...What is the child's official disabling condition? If he has autistic spectrum disorder, he will needs visual supports to help him understand what he needs to do. Have you tried "redandgreenchoices"? It's a great website dedicated for ALL students with disabliites and it allows them to make "choices" and it visually presents both  the positive and negative consequences that will occur for their choice. The website is http://www.redandgreenchoices.com Also, does this child have a visual schedule which helps him understand what is going on as well? If you feel that even a four year old is too strong for redirection, I would try some of the visual supports and document what you've attempted before the trigger starts as well. I would also talk to his parents to see what causes him to "trigger" as well if possible.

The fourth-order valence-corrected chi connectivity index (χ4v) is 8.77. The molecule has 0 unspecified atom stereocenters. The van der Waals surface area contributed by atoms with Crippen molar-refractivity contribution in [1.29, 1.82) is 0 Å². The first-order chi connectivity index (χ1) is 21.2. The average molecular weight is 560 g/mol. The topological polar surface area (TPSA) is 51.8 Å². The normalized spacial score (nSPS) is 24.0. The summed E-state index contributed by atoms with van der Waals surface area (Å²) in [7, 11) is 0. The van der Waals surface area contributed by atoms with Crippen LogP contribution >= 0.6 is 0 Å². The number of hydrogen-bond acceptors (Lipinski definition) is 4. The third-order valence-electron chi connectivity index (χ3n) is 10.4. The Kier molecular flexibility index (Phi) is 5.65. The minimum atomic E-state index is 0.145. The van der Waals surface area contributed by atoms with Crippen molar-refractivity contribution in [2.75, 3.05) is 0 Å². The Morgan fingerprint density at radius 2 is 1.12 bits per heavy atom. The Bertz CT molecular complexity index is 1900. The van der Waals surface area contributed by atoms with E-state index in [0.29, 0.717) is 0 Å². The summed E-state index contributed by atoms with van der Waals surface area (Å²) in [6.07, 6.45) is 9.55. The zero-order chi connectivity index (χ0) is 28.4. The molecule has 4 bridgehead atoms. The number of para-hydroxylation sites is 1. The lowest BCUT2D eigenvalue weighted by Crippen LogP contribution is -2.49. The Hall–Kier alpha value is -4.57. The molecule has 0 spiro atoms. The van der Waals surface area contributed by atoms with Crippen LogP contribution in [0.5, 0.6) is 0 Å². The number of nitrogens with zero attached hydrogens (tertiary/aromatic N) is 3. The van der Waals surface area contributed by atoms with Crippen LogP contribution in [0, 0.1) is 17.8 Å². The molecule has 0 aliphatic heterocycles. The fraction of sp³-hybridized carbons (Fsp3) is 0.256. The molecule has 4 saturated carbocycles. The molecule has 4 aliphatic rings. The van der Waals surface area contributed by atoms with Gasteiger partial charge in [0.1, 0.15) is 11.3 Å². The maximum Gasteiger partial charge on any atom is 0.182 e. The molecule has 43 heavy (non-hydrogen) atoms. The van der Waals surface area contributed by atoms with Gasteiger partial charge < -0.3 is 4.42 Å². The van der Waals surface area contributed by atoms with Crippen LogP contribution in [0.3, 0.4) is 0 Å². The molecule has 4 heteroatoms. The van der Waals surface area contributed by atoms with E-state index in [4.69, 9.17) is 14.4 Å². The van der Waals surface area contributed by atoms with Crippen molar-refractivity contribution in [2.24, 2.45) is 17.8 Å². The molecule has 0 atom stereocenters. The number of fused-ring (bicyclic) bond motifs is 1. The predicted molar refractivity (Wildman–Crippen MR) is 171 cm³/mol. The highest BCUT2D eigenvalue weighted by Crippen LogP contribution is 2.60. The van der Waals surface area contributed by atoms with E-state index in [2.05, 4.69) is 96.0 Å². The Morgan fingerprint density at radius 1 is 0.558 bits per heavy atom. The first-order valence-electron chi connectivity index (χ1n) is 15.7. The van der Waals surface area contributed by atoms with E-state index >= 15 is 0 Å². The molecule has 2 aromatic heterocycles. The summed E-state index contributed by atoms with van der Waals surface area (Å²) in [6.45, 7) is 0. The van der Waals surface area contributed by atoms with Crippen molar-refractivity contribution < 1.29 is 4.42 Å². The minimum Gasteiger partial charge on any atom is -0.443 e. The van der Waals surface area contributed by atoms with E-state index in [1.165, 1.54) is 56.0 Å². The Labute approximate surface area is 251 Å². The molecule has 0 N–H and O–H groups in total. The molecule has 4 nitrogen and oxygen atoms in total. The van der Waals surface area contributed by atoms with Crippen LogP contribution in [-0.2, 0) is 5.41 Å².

Troy in Downey, CA

From "Teachers Net" Forum
(this link may no longer be available)

"My behavior specialist loved them!"

thank you ellen. I printed out one of the red and green choices worksheet from the redandgreenchoices.com (thanks aspieteacher) website and made my own stick men green and bad choices and then drew pictures of the good and bad consequences. My behavior specialist loved them! The kids, well most of them, like them too!

Every morning I WANT to get up and go to school. This is a good sign right now!

From "A to Z Teacher Stuff" Forums

You are working with students with ED (emotional disturbance) and they need to be in charge of their own behavior."

"Behavior Management Plan for 3rd & 4th Combo Special Needs Class"
"This is my 2nd year teaching and Classroom Management has been my problem. I teach at a NPS for students with Emotional Disturbance, Behavior Problems, other Special Needs, and Learning Disabilities. I taught a 6th & 7th grade combo last year and this year I am teaching a 3rd & 4th grade combo. I only have 8 students...and max at 12! I have the "Caught Being Good" but I need something else...I tried points that counted towards "class store" it was a nightmare...but I am up for any suggestions!"